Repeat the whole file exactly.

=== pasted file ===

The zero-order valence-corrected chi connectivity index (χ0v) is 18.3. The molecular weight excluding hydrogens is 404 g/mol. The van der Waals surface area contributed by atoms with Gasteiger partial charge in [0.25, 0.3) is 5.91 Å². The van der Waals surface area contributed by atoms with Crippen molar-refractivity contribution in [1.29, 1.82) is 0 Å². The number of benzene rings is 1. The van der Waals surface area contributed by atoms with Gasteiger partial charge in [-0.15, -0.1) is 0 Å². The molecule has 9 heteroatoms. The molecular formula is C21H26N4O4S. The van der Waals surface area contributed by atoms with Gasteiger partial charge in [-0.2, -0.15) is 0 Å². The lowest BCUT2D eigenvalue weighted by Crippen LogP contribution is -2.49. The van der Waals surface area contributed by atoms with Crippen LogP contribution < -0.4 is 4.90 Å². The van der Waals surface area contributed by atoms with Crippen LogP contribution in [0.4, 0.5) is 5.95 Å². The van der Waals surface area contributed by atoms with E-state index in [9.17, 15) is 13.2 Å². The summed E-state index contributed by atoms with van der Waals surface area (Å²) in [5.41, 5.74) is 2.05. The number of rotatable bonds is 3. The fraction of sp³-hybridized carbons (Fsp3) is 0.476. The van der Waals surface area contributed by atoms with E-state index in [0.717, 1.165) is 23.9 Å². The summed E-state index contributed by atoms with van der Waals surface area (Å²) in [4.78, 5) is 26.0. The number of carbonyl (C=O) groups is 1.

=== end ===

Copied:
The zero-order valence-corrected chi connectivity index (χ0v) is 18.3. The molecular weight excluding hydrogens is 404 g/mol. The van der Waals surface area contributed by atoms with Gasteiger partial charge in [0.25, 0.3) is 5.91 Å². The van der Waals surface area contributed by atoms with Crippen molar-refractivity contribution in [1.29, 1.82) is 0 Å². The number of benzene rings is 1. The van der Waals surface area contributed by atoms with Gasteiger partial charge in [-0.15, -0.1) is 0 Å². The molecule has 9 heteroatoms. The molecular formula is C21H26N4O4S. The van der Waals surface area contributed by atoms with Gasteiger partial charge in [-0.2, -0.15) is 0 Å². The lowest BCUT2D eigenvalue weighted by Crippen LogP contribution is -2.49. The van der Waals surface area contributed by atoms with Crippen LogP contribution < -0.4 is 4.90 Å². The van der Waals surface area contributed by atoms with Crippen LogP contribution in [0.4, 0.5) is 5.95 Å². The van der Waals surface area contributed by atoms with E-state index in [9.17, 15) is 13.2 Å². The summed E-state index contributed by atoms with van der Waals surface area (Å²) in [5.41, 5.74) is 2.05. The number of rotatable bonds is 3. The fraction of sp³-hybridized carbons (Fsp3) is 0.476. The van der Waals surface area contributed by atoms with E-state index in [0.717, 1.165) is 23.9 Å². The summed E-state index contributed by atoms with van der Waals surface area (Å²) in [4.78, 5) is 26.0. The number of carbonyl (C=O) groups is 1.